Monday, 14 March 2016

Where should I start, after a week away?

In the last week or so I've watched 3 full-length films (on DVD), had physiotherapy for my knee problems, decided it's time to replace Chris's beetle, played guitar in another church celebration, test driven 2 cars with a sniffly wife and possibly found another useful piece in the puzzle for a company for who I'm doing development work. Oh, I also finished reading Eusebius (finally - now I can concentrate a bit more on What's Wrong With Outreach) and have started reaing a criticism/analysis of Origen's refutation of Celsus' The True Word (more interesting than it sounds).

Time flashes past.

I'm tempted to try to review the films (Edge Of Tomorrow was well made with a good story and pleasing characters, The Lady In The Van was a film much better in retrospect that at the time of viewing, Oblivion suffered the 'Hollywood effect' that replaced humanity with CGI) but I won't right now.

As for the cars, we test drove a used new VW Beetle 1.4TSi (great looks, great engine, good ride and handling, high price) and Mini convertible Cooper D (good looks, good engine, good ride and great handling, lower price). The beetle is a more practical car than most convertibles seem to be, with a large boot, folding seats and OK legroom in the rear (I managed an hour in the back without discomfort). The mini is a little less spacious in the back (good headroom still, 2"-3" less legroom) and all-round smaller & more nimble-feeling in other respects. Doing the 'looking back' test, Chris seemed to prefer the Mini, so that's probably where we'll go for her next car.

I'm still digesting Eusebius, with the final chapter not being like the previous text. It has been a very useful read however, and has really helped me understand why the ancient church was so intensely political and inclined to acquire power (protection from brutal persecution initially, though that became self-fulfilling very quickly). Before I began reading, my original impression had been that the church had gone off the rails once it became a state-sponsored, then state-controlling organisation. From this text, it appears the church had quickly become corrupted and fragmented in a way that looks modern long before that, with major heresies and schisms devloping even before the end of the first century. It's also been useful to see that the 'bible as the word of God' that we now have would not have been recognised at all by second and third century Christians, which I had been aware of, but not considered in this way before.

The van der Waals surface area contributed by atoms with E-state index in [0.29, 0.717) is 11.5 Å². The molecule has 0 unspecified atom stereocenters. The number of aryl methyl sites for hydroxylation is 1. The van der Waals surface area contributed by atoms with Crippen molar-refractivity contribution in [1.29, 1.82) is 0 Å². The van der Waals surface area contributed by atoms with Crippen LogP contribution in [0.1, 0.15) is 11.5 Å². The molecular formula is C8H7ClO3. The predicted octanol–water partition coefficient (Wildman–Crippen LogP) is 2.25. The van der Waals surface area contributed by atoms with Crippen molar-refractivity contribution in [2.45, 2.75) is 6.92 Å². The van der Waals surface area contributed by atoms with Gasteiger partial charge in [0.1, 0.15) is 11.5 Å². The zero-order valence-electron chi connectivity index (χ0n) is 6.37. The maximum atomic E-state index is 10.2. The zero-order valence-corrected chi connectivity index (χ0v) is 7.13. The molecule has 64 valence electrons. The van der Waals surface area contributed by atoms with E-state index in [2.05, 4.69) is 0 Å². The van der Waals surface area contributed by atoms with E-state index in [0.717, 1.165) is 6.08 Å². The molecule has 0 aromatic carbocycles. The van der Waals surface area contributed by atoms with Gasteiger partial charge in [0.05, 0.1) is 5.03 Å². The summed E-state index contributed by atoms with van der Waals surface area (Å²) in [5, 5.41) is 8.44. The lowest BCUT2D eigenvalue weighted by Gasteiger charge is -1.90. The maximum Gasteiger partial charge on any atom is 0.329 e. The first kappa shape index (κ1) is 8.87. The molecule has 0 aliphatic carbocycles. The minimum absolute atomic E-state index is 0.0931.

1. One of these days I'll read Eusebius... it's been on my shelf for a while.

    Can you say more about your final sentence? I'm curious.

  2. The impression I have was that there was a large soup of documents of varying degrees of provenance and authenticity, and in addition the various heretical groups and sects were creating their own versions and unique writings to support their work.

    So the 4 gospels and Acts were probably viewed as most authoritative, closely followed by Paul's, the apostle John's and James' writings. Revelation was disputed as being authentic, as was Jude. In addition to this there were quite a number of other church fathers that wrote various things that were used as sources for teaching and theological study, some of whom we have heard (like Origen) and some that aren't normally mentioned. Most weight was given to those who had direct contact with and been discipled by the original apostles, and those who had been taught by them. There seemed to be many schisms and groups of churches, all pulling away from each other and making up their own rules for what it meant to be a Christian, with their own sets of writings.

    In this light, I find it all the more amazing that a group could ever come together to agree a canon of scripture in the way they did and when they did it. Time and distance has lent a sense of the sacred and holiness to the collection of works we have as the bible that tends to cause us to exclude all other writings from having the same absolute authority. This is not a bad thing, but would have been outside the experience of those early Christians. This also partly helps us understand why the oldest traditions base their understanding on tradition as well as scripture, because that's how church practice was developed and was not expected to be bible-based, even after the canon was assembled, having pre-dated it by some time.

  3. Ah yes. I wondered if that was it. Thanks.

  4. Also, that link to the "What's Wrong with Outreach" blog is fascinating. If you're reading the book, I'd be curious to hear your thoughts when you're finished. It's a compelling argument he presents in the post. I have a paper somewhere by one of my seminary professors which I haven't finished reading, but it also highlights the fact that evangelism seems to be of relatively little concern in the New Testament.


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